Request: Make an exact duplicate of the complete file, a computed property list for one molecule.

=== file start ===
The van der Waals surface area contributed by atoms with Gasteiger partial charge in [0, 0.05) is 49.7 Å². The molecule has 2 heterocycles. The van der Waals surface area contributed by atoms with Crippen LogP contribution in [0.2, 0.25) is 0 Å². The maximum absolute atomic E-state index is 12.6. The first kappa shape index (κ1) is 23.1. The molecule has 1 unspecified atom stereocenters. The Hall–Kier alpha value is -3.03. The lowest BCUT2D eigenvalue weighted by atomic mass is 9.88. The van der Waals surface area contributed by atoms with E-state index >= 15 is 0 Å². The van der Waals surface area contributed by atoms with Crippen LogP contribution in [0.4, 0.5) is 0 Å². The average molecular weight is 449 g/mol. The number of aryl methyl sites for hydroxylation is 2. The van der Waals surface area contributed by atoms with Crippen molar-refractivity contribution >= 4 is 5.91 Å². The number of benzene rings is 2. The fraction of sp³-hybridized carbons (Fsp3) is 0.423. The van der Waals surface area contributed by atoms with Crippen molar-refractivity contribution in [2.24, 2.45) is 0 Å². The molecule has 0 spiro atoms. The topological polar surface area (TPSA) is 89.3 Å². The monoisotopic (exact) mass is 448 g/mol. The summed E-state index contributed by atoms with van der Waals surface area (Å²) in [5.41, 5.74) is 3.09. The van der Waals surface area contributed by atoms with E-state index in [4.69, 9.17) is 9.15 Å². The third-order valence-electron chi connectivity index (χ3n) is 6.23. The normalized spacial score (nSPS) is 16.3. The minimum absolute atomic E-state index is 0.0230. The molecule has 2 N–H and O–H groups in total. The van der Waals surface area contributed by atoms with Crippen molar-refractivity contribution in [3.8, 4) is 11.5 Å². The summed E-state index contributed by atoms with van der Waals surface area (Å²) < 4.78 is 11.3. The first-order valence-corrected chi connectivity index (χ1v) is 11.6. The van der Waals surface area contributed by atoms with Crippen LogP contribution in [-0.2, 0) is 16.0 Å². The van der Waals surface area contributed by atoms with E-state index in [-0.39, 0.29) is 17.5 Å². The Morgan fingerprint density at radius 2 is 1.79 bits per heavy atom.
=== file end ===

The van der Waals surface area contributed by atoms with Gasteiger partial charge in [0, 0.05) is 49.7 Å². The molecule has 2 heterocycles. The van der Waals surface area contributed by atoms with Crippen LogP contribution in [0.2, 0.25) is 0 Å². The maximum absolute atomic E-state index is 12.6. The first kappa shape index (κ1) is 23.1. The molecule has 1 unspecified atom stereocenters. The Hall–Kier alpha value is -3.03. The lowest BCUT2D eigenvalue weighted by atomic mass is 9.88. The van der Waals surface area contributed by atoms with E-state index >= 15 is 0 Å². The van der Waals surface area contributed by atoms with Crippen LogP contribution in [0.4, 0.5) is 0 Å². The average molecular weight is 449 g/mol. The number of aryl methyl sites for hydroxylation is 2. The van der Waals surface area contributed by atoms with Crippen molar-refractivity contribution >= 4 is 5.91 Å². The number of benzene rings is 2. The fraction of sp³-hybridized carbons (Fsp3) is 0.423. The van der Waals surface area contributed by atoms with Crippen molar-refractivity contribution in [2.24, 2.45) is 0 Å². The molecule has 0 spiro atoms. The topological polar surface area (TPSA) is 89.3 Å². The monoisotopic (exact) mass is 448 g/mol. The summed E-state index contributed by atoms with van der Waals surface area (Å²) in [5.41, 5.74) is 3.09. The van der Waals surface area contributed by atoms with E-state index in [4.69, 9.17) is 9.15 Å². The third-order valence-electron chi connectivity index (χ3n) is 6.23. The normalized spacial score (nSPS) is 16.3. The minimum absolute atomic E-state index is 0.0230. The molecule has 2 N–H and O–H groups in total. The van der Waals surface area contributed by atoms with Crippen molar-refractivity contribution in [3.8, 4) is 11.5 Å². The summed E-state index contributed by atoms with van der Waals surface area (Å²) < 4.78 is 11.3. The first-order valence-corrected chi connectivity index (χ1v) is 11.6. The van der Waals surface area contributed by atoms with Crippen LogP contribution in [-0.2, 0) is 16.0 Å². The van der Waals surface area contributed by atoms with E-state index in [-0.39, 0.29) is 17.5 Å². The Morgan fingerprint density at radius 2 is 1.79 bits per heavy atom.